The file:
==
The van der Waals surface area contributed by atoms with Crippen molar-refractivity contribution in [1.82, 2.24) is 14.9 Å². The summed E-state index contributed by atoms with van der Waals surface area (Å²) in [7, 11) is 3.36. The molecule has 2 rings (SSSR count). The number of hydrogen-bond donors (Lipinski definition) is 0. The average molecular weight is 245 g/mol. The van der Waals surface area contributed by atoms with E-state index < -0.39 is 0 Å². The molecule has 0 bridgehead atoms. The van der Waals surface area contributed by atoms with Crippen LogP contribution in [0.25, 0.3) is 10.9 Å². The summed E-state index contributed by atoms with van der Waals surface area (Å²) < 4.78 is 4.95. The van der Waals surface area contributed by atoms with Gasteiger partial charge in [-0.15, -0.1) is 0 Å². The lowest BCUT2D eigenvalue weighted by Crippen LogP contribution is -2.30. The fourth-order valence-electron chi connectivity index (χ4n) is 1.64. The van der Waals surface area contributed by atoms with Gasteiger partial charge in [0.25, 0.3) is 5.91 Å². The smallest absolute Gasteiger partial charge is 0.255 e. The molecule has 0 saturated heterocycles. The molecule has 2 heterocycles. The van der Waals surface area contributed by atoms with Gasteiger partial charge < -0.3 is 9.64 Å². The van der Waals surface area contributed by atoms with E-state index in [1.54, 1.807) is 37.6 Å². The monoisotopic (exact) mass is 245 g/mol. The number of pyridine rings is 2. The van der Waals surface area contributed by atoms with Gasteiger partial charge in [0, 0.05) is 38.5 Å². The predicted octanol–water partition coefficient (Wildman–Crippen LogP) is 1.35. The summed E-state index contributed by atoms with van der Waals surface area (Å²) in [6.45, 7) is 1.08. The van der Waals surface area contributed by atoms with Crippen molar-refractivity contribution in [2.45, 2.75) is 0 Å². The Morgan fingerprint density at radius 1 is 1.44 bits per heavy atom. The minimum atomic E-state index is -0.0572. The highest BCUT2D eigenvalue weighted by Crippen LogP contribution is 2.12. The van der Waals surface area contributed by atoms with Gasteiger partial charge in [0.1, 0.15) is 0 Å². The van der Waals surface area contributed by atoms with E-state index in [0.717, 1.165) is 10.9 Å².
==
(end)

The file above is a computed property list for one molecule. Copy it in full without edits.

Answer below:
The van der Waals surface area contributed by atoms with Crippen molar-refractivity contribution in [1.82, 2.24) is 14.9 Å². The summed E-state index contributed by atoms with van der Waals surface area (Å²) in [7, 11) is 3.36. The molecule has 2 rings (SSSR count). The number of hydrogen-bond donors (Lipinski definition) is 0. The average molecular weight is 245 g/mol. The van der Waals surface area contributed by atoms with E-state index < -0.39 is 0 Å². The molecule has 0 bridgehead atoms. The van der Waals surface area contributed by atoms with Crippen LogP contribution in [0.25, 0.3) is 10.9 Å². The summed E-state index contributed by atoms with van der Waals surface area (Å²) < 4.78 is 4.95. The van der Waals surface area contributed by atoms with Gasteiger partial charge in [-0.15, -0.1) is 0 Å². The lowest BCUT2D eigenvalue weighted by Crippen LogP contribution is -2.30. The fourth-order valence-electron chi connectivity index (χ4n) is 1.64. The van der Waals surface area contributed by atoms with Gasteiger partial charge in [0.25, 0.3) is 5.91 Å². The smallest absolute Gasteiger partial charge is 0.255 e. The molecule has 0 saturated heterocycles. The molecule has 2 heterocycles. The van der Waals surface area contributed by atoms with Gasteiger partial charge < -0.3 is 9.64 Å². The van der Waals surface area contributed by atoms with E-state index in [1.54, 1.807) is 37.6 Å². The monoisotopic (exact) mass is 245 g/mol. The number of pyridine rings is 2. The van der Waals surface area contributed by atoms with Gasteiger partial charge in [0, 0.05) is 38.5 Å². The predicted octanol–water partition coefficient (Wildman–Crippen LogP) is 1.35. The summed E-state index contributed by atoms with van der Waals surface area (Å²) in [6.45, 7) is 1.08. The van der Waals surface area contributed by atoms with Crippen molar-refractivity contribution in [2.45, 2.75) is 0 Å². The Morgan fingerprint density at radius 1 is 1.44 bits per heavy atom. The minimum atomic E-state index is -0.0572. The highest BCUT2D eigenvalue weighted by Crippen LogP contribution is 2.12. The van der Waals surface area contributed by atoms with Gasteiger partial charge in [0.1, 0.15) is 0 Å². The van der Waals surface area contributed by atoms with E-state index in [0.717, 1.165) is 10.9 Å².